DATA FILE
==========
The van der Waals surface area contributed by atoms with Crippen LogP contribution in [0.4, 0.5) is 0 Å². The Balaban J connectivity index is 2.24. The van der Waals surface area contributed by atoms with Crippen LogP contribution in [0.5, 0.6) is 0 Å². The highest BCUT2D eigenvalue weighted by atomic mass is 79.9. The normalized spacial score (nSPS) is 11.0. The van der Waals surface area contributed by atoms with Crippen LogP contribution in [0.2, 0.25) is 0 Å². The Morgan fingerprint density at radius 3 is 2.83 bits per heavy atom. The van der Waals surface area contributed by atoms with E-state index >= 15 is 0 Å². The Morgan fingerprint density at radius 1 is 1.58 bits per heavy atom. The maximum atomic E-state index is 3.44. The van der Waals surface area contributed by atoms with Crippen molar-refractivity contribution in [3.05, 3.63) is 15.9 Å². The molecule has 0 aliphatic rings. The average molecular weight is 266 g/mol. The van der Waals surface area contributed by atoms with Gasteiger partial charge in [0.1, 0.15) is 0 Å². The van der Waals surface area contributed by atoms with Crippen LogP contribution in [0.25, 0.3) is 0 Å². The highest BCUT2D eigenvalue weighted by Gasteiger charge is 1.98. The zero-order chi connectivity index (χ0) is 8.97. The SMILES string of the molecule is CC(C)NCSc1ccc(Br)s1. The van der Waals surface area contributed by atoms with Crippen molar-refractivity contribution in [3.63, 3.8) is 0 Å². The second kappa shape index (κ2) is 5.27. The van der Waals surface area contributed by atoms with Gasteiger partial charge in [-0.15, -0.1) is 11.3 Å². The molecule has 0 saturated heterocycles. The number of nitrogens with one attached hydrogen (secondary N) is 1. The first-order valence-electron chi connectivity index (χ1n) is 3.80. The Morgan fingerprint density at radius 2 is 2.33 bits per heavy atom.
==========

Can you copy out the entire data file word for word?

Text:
The van der Waals surface area contributed by atoms with Crippen LogP contribution in [0.4, 0.5) is 0 Å². The Balaban J connectivity index is 2.24. The van der Waals surface area contributed by atoms with Crippen LogP contribution in [0.5, 0.6) is 0 Å². The highest BCUT2D eigenvalue weighted by atomic mass is 79.9. The normalized spacial score (nSPS) is 11.0. The van der Waals surface area contributed by atoms with Crippen LogP contribution in [0.2, 0.25) is 0 Å². The Morgan fingerprint density at radius 3 is 2.83 bits per heavy atom. The van der Waals surface area contributed by atoms with E-state index >= 15 is 0 Å². The Morgan fingerprint density at radius 1 is 1.58 bits per heavy atom. The maximum atomic E-state index is 3.44. The van der Waals surface area contributed by atoms with Crippen molar-refractivity contribution in [3.05, 3.63) is 15.9 Å². The molecule has 0 aliphatic rings. The average molecular weight is 266 g/mol. The van der Waals surface area contributed by atoms with Gasteiger partial charge in [0.1, 0.15) is 0 Å². The van der Waals surface area contributed by atoms with Crippen LogP contribution in [0.25, 0.3) is 0 Å². The highest BCUT2D eigenvalue weighted by Gasteiger charge is 1.98. The zero-order chi connectivity index (χ0) is 8.97. The SMILES string of the molecule is CC(C)NCSc1ccc(Br)s1. The van der Waals surface area contributed by atoms with Crippen molar-refractivity contribution in [3.63, 3.8) is 0 Å². The second kappa shape index (κ2) is 5.27. The van der Waals surface area contributed by atoms with Gasteiger partial charge in [-0.15, -0.1) is 11.3 Å². The molecule has 0 saturated heterocycles. The number of nitrogens with one attached hydrogen (secondary N) is 1. The first-order valence-electron chi connectivity index (χ1n) is 3.80. The Morgan fingerprint density at radius 2 is 2.33 bits per heavy atom.